Using “The Castle Doctrine” to Obtain Immunity from Criminal Prosecution: Part 1February 17, 2020 – Published by Robinson Law Firm
In 2011, the North Carolina General Assembly significantly expanded the common law defenses of self-defense and defense of others when it enacted G.S.§ 14-51.2 and G.S. § 14-51.3. These statutes apply to offenses occurring on or after 1 December 2011. Together, these statutes (The Castle Doctrine Statutes) create a rebuttable presumption that the lawful occupant of a home, motor vehicle or workplace has a reasonable fear of imminent death or serious injury justifying deadly defensive force in specific situations, and an additional presumption that the person who is unlawfully and forcefully entering the home, motor vehicle or workplace is doing so with the intent to commit an unlawful act involving force or violence. The Castle Doctrine Statutes also provide that a person has no duty to retreat and is justified in using deadly force: (a) if he reasonably believes that such force is necessary to prevent imminent death or great bodily harm or (b) when a person is in his home, motor vehicle or workplace under the circumstances set out in G.S. § 14-51.2.
Most notable and unlike self-defense and defense of others developed under North Carolina common law, G.S. § 14-51.2 and G.S. § 14-51.3 expressly provide that “[a] person who uses force as permitted by this section is justified in using such force and is immune from civil or criminal liability for the use of such force…”. This language, along with G.S. § 15A-954(a)(9) provides the pre-trial opportunity to establish that the defender was justified in using the deadly force permitted and is immune from further criminal or civil prosecution. In this two-part article, we will first examine the language of the statutes that provides for this defense in the home, motor vehicle and workplace, and thereafter, examine the basis for pretrial immunity from further criminal or civil prosecution.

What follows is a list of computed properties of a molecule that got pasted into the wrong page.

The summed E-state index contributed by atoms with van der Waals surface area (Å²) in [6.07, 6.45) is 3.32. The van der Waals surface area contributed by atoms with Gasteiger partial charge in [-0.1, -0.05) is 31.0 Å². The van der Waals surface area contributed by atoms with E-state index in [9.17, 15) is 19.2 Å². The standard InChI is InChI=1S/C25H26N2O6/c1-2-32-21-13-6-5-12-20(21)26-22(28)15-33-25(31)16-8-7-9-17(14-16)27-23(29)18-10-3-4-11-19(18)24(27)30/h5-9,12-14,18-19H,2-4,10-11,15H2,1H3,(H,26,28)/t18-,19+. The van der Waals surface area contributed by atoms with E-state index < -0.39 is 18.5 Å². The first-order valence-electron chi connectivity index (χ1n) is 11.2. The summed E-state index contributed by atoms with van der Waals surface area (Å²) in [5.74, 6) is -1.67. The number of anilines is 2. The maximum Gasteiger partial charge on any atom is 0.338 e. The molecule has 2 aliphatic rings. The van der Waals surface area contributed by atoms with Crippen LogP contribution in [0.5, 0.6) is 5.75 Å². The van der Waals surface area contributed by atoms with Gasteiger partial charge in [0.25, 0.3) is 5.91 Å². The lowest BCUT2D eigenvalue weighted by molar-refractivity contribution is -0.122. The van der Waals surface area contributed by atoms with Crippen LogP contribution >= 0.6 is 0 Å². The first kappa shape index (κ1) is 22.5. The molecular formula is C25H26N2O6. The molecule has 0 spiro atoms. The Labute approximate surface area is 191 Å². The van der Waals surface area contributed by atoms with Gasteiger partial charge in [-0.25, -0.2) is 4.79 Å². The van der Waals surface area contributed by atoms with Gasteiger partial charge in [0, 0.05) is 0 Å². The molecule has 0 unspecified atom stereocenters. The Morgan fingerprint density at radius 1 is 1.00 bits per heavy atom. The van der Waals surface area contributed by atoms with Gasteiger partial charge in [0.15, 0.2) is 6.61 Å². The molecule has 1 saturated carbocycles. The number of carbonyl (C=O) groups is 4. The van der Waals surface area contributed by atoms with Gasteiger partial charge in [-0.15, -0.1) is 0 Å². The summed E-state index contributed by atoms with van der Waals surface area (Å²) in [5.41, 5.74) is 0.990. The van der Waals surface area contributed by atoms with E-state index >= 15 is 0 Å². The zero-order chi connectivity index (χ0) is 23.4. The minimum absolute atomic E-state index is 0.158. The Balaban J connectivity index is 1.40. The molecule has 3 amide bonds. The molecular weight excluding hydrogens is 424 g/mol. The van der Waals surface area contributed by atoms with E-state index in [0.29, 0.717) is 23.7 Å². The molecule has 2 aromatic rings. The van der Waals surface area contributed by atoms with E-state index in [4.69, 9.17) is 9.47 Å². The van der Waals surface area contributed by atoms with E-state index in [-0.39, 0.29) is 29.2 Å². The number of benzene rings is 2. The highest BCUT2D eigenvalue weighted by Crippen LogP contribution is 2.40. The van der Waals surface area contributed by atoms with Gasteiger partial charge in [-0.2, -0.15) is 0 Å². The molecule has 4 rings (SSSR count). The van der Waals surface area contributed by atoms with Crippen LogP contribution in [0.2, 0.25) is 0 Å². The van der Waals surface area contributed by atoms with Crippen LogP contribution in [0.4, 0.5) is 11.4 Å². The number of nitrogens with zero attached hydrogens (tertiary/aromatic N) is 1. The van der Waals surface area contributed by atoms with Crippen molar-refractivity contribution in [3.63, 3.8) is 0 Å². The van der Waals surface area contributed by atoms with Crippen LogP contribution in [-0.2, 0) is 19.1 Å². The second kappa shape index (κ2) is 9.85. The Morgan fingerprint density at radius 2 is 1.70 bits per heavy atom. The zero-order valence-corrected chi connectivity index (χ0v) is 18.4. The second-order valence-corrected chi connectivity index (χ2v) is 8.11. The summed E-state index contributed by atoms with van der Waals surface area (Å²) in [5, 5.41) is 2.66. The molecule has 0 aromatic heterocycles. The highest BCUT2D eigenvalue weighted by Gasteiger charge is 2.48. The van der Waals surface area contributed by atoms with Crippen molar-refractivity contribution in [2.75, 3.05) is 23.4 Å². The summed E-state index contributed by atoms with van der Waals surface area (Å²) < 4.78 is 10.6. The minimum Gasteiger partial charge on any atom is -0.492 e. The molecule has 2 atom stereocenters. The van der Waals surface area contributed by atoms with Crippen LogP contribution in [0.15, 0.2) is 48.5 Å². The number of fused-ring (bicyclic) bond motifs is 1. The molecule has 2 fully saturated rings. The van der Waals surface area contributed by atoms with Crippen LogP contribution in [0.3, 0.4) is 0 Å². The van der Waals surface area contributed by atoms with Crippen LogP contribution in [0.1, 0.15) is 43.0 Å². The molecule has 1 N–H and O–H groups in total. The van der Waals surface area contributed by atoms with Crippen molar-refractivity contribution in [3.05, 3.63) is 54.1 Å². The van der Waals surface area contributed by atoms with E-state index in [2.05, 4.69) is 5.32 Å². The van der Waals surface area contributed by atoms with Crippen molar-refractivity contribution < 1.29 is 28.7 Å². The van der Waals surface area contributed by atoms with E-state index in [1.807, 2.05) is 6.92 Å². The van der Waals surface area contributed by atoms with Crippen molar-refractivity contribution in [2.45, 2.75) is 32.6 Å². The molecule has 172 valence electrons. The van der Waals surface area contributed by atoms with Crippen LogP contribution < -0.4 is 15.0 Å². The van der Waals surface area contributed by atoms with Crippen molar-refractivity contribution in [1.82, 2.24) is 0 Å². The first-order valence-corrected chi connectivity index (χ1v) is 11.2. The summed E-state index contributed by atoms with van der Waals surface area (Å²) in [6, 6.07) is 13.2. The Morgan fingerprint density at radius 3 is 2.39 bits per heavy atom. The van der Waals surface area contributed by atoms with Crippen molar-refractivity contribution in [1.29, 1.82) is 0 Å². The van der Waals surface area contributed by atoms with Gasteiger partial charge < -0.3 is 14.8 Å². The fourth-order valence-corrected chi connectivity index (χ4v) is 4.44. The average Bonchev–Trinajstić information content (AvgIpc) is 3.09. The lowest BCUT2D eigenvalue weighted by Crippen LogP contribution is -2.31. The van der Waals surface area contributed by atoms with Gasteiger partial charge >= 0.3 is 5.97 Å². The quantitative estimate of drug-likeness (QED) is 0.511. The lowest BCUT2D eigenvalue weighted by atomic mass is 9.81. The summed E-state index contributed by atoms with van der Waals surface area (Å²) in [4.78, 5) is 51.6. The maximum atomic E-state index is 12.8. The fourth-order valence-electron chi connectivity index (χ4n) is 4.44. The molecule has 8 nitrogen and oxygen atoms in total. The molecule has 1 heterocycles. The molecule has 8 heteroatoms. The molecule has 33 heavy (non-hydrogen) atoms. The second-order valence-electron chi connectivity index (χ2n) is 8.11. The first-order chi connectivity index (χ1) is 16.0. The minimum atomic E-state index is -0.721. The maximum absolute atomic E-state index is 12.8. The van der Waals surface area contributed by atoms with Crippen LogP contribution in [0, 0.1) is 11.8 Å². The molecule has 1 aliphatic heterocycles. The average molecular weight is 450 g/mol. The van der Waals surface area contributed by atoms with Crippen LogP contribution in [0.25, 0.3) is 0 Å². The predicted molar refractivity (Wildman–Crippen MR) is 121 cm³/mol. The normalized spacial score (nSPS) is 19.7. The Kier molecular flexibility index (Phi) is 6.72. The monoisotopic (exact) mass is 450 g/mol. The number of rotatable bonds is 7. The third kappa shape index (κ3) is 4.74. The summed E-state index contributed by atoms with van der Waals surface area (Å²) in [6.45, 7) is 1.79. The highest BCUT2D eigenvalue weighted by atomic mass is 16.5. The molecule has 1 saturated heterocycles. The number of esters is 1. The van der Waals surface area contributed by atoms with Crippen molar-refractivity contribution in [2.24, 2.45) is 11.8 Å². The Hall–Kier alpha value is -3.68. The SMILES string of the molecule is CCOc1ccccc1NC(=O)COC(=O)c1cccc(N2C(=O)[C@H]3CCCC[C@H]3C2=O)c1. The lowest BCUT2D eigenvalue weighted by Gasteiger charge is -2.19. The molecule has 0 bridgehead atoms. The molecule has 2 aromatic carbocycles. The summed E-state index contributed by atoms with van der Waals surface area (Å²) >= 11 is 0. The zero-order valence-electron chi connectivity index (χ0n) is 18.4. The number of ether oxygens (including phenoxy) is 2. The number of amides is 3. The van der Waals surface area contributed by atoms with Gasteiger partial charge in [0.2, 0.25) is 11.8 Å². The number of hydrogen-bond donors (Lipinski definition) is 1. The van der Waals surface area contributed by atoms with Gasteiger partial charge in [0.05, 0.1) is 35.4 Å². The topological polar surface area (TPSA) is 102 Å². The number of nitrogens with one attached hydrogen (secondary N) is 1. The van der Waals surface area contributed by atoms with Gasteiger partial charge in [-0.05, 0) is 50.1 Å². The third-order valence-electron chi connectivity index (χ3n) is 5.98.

G.S. § 14-51.2 is entitled “Home, workplace, and motor vehicle protection; presumption of fear of death or serious bodily injury”. G.S. § 14-51.2 prescribes when the use deadly defensive force may be used in the home, motor vehicle and workplace as those terms are defined in §§ (a)(1), (a)(3) and (a)(4).
G.S. § 14-51.2(a)(1) defines home as: “A building or conveyance of any kind, to include its curtilage, whether the building or conveyance is temporary or permanent, mobile or immobile, which has a roof over it, including a tent, and is designed as a temporary or permanent residence.
G.S. § 14-51.2(a)(3) defines motor vehicle as: “Every vehicle which is self-propelled and every vehicle designed to run upon the highways which is pulled by a self-propelled vehicle. Except as specifically provided otherwise, this term shall not include mopeds or electric assisted bicycles.
G.S. § 14-51.2(a)(4) defines workplace as: “A building or conveyance of any kind, whether the building or conveyance is temporary or permanent, mobile or immobile, which has a roof over it, including a tent, which is being used for commercial purposes.”